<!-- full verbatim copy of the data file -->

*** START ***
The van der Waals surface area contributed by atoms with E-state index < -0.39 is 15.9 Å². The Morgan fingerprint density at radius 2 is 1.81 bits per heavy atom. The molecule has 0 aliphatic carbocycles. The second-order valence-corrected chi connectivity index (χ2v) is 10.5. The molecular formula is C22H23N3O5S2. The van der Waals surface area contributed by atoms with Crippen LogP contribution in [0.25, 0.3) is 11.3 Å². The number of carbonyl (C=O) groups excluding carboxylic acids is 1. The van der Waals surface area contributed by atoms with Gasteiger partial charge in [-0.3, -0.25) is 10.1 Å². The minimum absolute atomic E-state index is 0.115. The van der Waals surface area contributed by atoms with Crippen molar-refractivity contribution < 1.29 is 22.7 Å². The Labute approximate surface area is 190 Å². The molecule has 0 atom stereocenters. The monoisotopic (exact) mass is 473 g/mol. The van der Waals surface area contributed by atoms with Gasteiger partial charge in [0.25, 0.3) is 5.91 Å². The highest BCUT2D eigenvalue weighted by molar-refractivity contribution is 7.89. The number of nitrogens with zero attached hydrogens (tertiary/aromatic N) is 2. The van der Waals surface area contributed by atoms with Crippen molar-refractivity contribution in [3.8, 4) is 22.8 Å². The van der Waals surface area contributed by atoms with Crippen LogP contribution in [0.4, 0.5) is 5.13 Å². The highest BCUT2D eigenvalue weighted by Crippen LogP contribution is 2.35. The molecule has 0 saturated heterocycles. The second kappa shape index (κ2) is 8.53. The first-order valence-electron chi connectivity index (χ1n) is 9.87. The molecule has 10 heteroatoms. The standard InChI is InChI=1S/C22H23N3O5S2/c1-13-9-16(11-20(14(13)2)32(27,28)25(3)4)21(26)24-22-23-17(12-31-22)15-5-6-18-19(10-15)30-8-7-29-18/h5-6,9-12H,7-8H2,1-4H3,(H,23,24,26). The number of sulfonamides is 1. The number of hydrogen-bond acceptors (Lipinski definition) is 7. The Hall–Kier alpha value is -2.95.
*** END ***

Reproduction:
The van der Waals surface area contributed by atoms with E-state index < -0.39 is 15.9 Å². The Morgan fingerprint density at radius 2 is 1.81 bits per heavy atom. The molecule has 0 aliphatic carbocycles. The second-order valence-corrected chi connectivity index (χ2v) is 10.5. The molecular formula is C22H23N3O5S2. The van der Waals surface area contributed by atoms with Crippen LogP contribution in [0.25, 0.3) is 11.3 Å². The number of carbonyl (C=O) groups excluding carboxylic acids is 1. The van der Waals surface area contributed by atoms with Gasteiger partial charge in [-0.3, -0.25) is 10.1 Å². The minimum absolute atomic E-state index is 0.115. The van der Waals surface area contributed by atoms with Crippen molar-refractivity contribution < 1.29 is 22.7 Å². The Labute approximate surface area is 190 Å². The molecule has 0 atom stereocenters. The monoisotopic (exact) mass is 473 g/mol. The van der Waals surface area contributed by atoms with Gasteiger partial charge in [0.25, 0.3) is 5.91 Å². The highest BCUT2D eigenvalue weighted by molar-refractivity contribution is 7.89. The number of nitrogens with zero attached hydrogens (tertiary/aromatic N) is 2. The van der Waals surface area contributed by atoms with Crippen molar-refractivity contribution in [3.8, 4) is 22.8 Å². The van der Waals surface area contributed by atoms with Crippen LogP contribution in [0.4, 0.5) is 5.13 Å². The highest BCUT2D eigenvalue weighted by Crippen LogP contribution is 2.35. The molecule has 0 saturated heterocycles. The second kappa shape index (κ2) is 8.53. The first-order valence-electron chi connectivity index (χ1n) is 9.87. The molecule has 10 heteroatoms. The standard InChI is InChI=1S/C22H23N3O5S2/c1-13-9-16(11-20(14(13)2)32(27,28)25(3)4)21(26)24-22-23-17(12-31-22)15-5-6-18-19(10-15)30-8-7-29-18/h5-6,9-12H,7-8H2,1-4H3,(H,23,24,26). The number of sulfonamides is 1. The number of hydrogen-bond acceptors (Lipinski definition) is 7. The Hall–Kier alpha value is -2.95.